Are you looking for a few tips to improve your black and white photography skills? Look no further! Here are 10 tips written by professional photographer (and regular Telephoto.com contributor) David Taylor. All of the photos are by Jason Friend.
Before the Big Day
Get to know the couple before the wedding if you don’t already. Find out exactly what their expectations are on the day so that they aren’t disappointed afterwards.
Cameras can be noisy devices. Either beeping when focus is acquired or clattering when the shutter fires. Confirmatory sounds should be turned off before the wedding and, if available, try using electronic shutter to shoot completely silently, particularly during the ceremony.
If you can, visit the location of the wedding and reception before the big day. This will help you plan shots and lighting so that you’ve less to think about on the wedding day itself. On the day of the wedding get to the location early to see if anything has changed since your last visit.
Have Backup Gear
Don’t just rely on one camera, one lens and one memory card. Accidents and mechanical failures can happen so have spares that you can switch to should the worst happen.
Scruffy Doesn’t Cut It
Dress so that you fit in with the wedding guests. Don’t go casual unless that’s the look the happy couple have specified. You don’t need to wear a morning suit or dress, but dressing smartly is professional and respectful.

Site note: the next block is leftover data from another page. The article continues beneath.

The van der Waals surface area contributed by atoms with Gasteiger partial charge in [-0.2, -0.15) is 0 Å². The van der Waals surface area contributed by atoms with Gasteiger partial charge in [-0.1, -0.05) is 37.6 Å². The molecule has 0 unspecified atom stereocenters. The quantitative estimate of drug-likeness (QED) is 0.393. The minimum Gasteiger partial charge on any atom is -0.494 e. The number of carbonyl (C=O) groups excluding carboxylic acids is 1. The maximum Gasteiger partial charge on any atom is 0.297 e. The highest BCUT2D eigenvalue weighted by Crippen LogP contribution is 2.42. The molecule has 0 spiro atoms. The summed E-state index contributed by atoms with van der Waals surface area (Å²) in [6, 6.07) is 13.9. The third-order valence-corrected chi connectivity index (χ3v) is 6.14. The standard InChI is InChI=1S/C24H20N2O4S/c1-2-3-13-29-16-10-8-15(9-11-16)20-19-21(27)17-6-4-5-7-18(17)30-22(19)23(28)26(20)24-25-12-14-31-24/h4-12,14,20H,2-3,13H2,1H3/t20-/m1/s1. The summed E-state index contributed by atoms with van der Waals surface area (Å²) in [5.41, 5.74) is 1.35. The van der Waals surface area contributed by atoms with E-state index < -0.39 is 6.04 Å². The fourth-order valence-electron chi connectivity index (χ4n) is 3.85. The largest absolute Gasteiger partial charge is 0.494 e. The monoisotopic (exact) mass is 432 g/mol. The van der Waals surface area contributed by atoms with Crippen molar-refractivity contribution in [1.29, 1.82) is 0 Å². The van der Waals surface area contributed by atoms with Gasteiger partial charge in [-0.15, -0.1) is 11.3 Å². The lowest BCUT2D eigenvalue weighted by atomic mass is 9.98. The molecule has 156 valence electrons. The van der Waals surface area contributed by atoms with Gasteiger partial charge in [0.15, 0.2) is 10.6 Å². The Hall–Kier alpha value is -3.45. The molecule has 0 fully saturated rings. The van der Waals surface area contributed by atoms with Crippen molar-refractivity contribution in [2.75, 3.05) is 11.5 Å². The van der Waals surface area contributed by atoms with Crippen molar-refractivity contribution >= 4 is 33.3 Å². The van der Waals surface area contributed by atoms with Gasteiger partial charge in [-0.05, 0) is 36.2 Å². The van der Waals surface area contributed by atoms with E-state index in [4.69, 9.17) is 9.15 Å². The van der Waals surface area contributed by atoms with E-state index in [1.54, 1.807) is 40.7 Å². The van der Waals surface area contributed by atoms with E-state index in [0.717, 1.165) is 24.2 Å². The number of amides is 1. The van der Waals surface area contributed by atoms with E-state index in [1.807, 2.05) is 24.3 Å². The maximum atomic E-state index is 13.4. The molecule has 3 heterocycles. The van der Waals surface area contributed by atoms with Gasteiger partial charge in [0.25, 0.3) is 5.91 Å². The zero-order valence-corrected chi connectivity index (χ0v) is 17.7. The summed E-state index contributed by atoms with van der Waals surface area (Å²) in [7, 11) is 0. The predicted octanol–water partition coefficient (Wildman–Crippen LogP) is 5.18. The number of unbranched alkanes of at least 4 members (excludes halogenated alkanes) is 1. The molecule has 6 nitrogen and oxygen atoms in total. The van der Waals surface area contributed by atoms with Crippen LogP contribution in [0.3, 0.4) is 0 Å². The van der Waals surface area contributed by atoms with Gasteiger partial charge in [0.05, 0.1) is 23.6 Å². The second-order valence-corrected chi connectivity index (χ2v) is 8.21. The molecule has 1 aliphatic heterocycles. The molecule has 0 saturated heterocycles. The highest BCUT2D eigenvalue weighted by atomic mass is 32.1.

Look for a simple – though still interesting – background to shoot the shots of the wedding couple during the service, or the formal group shots afterwards. The more busy the background is, the more it will distract from the people in the shot.
Quirky Is Good
Taking formal shots of family and friends are still a big part of a wedding photographer’s job. However, look for interesting details too to help tell the full story of the day. Having a second camera to hand fitted with a fast prime lens will let you change shooting style without changing settings.
Weddings rarely run like clockwork. People are usually enjoying themselves too much to keep an eye on the time. Be prepared to start shooting long after you originally planned, and try not to get too stressed by the relentless ticking of the clock.
Try to find times during the day to take a few minutes’ break. Keeping your energy levels up is key to remaining buoyant and not looking – and acting – like a worn out grouch.
Use someone to herd everyone to the right spot for formal shots. This could be an assistant or willing family member. They shouldn’t be a shrinking violet but tact and humour are useful qualities.
The above 10 tips were taken from the ‘101 TIPS TO MAKE BETTER PHOTOS’ ebook.
If you would like to find out what the other 91 photography tips are, please click here to download a free copy of the book.